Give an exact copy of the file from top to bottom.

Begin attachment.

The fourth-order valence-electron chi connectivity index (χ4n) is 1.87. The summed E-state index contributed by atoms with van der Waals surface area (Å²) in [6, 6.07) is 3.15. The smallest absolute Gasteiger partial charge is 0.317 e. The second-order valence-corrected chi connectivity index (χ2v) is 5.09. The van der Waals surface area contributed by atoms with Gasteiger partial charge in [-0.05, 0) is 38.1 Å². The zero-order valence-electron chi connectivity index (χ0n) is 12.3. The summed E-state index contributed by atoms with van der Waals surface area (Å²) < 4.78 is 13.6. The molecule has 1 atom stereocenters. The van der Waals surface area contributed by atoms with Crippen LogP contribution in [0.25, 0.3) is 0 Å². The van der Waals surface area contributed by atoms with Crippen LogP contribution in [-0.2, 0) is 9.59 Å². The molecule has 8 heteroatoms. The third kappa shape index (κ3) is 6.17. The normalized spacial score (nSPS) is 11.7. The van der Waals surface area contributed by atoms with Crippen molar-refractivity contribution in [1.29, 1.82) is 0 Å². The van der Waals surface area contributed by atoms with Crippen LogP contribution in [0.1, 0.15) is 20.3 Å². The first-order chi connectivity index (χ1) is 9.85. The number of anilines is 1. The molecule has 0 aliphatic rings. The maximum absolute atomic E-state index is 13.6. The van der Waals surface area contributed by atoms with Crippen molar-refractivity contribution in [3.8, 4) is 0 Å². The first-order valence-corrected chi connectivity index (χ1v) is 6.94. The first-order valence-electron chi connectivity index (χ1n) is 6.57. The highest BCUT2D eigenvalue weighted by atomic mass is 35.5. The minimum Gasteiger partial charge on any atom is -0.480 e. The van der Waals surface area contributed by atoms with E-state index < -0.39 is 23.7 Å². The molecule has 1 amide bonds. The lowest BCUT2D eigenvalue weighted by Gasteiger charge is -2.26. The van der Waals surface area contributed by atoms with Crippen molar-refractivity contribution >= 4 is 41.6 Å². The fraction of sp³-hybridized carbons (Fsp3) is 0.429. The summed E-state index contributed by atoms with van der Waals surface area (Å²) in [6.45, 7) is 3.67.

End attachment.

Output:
The fourth-order valence-electron chi connectivity index (χ4n) is 1.87. The summed E-state index contributed by atoms with van der Waals surface area (Å²) in [6, 6.07) is 3.15. The smallest absolute Gasteiger partial charge is 0.317 e. The second-order valence-corrected chi connectivity index (χ2v) is 5.09. The van der Waals surface area contributed by atoms with Gasteiger partial charge in [-0.05, 0) is 38.1 Å². The zero-order valence-electron chi connectivity index (χ0n) is 12.3. The summed E-state index contributed by atoms with van der Waals surface area (Å²) < 4.78 is 13.6. The molecule has 1 atom stereocenters. The van der Waals surface area contributed by atoms with Crippen LogP contribution in [0.25, 0.3) is 0 Å². The van der Waals surface area contributed by atoms with Crippen LogP contribution in [-0.2, 0) is 9.59 Å². The molecule has 8 heteroatoms. The third kappa shape index (κ3) is 6.17. The normalized spacial score (nSPS) is 11.7. The van der Waals surface area contributed by atoms with Crippen molar-refractivity contribution in [1.29, 1.82) is 0 Å². The van der Waals surface area contributed by atoms with Crippen LogP contribution in [0.1, 0.15) is 20.3 Å². The first-order chi connectivity index (χ1) is 9.85. The number of anilines is 1. The molecule has 0 aliphatic rings. The maximum absolute atomic E-state index is 13.6. The van der Waals surface area contributed by atoms with Crippen molar-refractivity contribution in [3.8, 4) is 0 Å². The first-order valence-corrected chi connectivity index (χ1v) is 6.94. The first-order valence-electron chi connectivity index (χ1n) is 6.57. The highest BCUT2D eigenvalue weighted by atomic mass is 35.5. The minimum Gasteiger partial charge on any atom is -0.480 e. The van der Waals surface area contributed by atoms with E-state index < -0.39 is 23.7 Å². The molecule has 1 amide bonds. The lowest BCUT2D eigenvalue weighted by Gasteiger charge is -2.26. The van der Waals surface area contributed by atoms with Crippen molar-refractivity contribution >= 4 is 41.6 Å². The fraction of sp³-hybridized carbons (Fsp3) is 0.429. The summed E-state index contributed by atoms with van der Waals surface area (Å²) in [6.45, 7) is 3.67.